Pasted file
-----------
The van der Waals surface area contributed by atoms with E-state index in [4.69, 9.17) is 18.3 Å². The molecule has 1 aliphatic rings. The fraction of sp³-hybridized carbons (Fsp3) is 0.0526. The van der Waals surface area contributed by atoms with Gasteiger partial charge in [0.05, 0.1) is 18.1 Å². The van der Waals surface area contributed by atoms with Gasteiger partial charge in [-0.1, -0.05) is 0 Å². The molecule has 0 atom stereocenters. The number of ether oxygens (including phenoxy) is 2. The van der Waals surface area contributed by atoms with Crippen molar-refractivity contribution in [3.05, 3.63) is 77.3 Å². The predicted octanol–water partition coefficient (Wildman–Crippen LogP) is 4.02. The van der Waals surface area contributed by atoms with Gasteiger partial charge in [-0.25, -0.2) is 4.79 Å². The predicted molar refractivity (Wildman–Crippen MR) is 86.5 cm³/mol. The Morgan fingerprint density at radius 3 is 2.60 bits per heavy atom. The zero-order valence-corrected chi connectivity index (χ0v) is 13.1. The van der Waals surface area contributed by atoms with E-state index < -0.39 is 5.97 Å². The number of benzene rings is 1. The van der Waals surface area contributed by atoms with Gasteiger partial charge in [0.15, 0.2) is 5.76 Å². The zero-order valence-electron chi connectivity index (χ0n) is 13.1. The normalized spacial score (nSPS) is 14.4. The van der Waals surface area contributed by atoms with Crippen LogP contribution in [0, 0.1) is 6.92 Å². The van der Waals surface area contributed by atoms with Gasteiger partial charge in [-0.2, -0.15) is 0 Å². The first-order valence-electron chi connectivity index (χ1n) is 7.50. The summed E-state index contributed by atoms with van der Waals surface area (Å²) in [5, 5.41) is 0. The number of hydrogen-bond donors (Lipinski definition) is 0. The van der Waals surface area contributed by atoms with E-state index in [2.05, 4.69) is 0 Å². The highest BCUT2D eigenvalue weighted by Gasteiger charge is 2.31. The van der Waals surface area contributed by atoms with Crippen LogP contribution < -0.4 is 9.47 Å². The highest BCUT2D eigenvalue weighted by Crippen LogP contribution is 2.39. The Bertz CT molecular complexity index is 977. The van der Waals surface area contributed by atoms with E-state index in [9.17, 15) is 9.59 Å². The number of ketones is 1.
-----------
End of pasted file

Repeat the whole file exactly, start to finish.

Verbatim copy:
The van der Waals surface area contributed by atoms with E-state index in [4.69, 9.17) is 18.3 Å². The molecule has 1 aliphatic rings. The fraction of sp³-hybridized carbons (Fsp3) is 0.0526. The van der Waals surface area contributed by atoms with Gasteiger partial charge in [0.05, 0.1) is 18.1 Å². The van der Waals surface area contributed by atoms with Gasteiger partial charge in [-0.1, -0.05) is 0 Å². The molecule has 0 atom stereocenters. The number of ether oxygens (including phenoxy) is 2. The van der Waals surface area contributed by atoms with Crippen molar-refractivity contribution in [3.05, 3.63) is 77.3 Å². The predicted octanol–water partition coefficient (Wildman–Crippen LogP) is 4.02. The van der Waals surface area contributed by atoms with Gasteiger partial charge in [-0.25, -0.2) is 4.79 Å². The predicted molar refractivity (Wildman–Crippen MR) is 86.5 cm³/mol. The Morgan fingerprint density at radius 3 is 2.60 bits per heavy atom. The zero-order valence-corrected chi connectivity index (χ0v) is 13.1. The van der Waals surface area contributed by atoms with E-state index < -0.39 is 5.97 Å². The number of benzene rings is 1. The van der Waals surface area contributed by atoms with Gasteiger partial charge in [0.15, 0.2) is 5.76 Å². The zero-order valence-electron chi connectivity index (χ0n) is 13.1. The normalized spacial score (nSPS) is 14.4. The van der Waals surface area contributed by atoms with Crippen LogP contribution in [0, 0.1) is 6.92 Å². The van der Waals surface area contributed by atoms with Gasteiger partial charge in [-0.2, -0.15) is 0 Å². The first-order valence-electron chi connectivity index (χ1n) is 7.50. The summed E-state index contributed by atoms with van der Waals surface area (Å²) in [5, 5.41) is 0. The number of hydrogen-bond donors (Lipinski definition) is 0. The van der Waals surface area contributed by atoms with E-state index in [2.05, 4.69) is 0 Å². The highest BCUT2D eigenvalue weighted by Gasteiger charge is 2.31. The van der Waals surface area contributed by atoms with Crippen LogP contribution < -0.4 is 9.47 Å². The highest BCUT2D eigenvalue weighted by Crippen LogP contribution is 2.39. The Bertz CT molecular complexity index is 977. The van der Waals surface area contributed by atoms with E-state index in [9.17, 15) is 9.59 Å². The number of ketones is 1.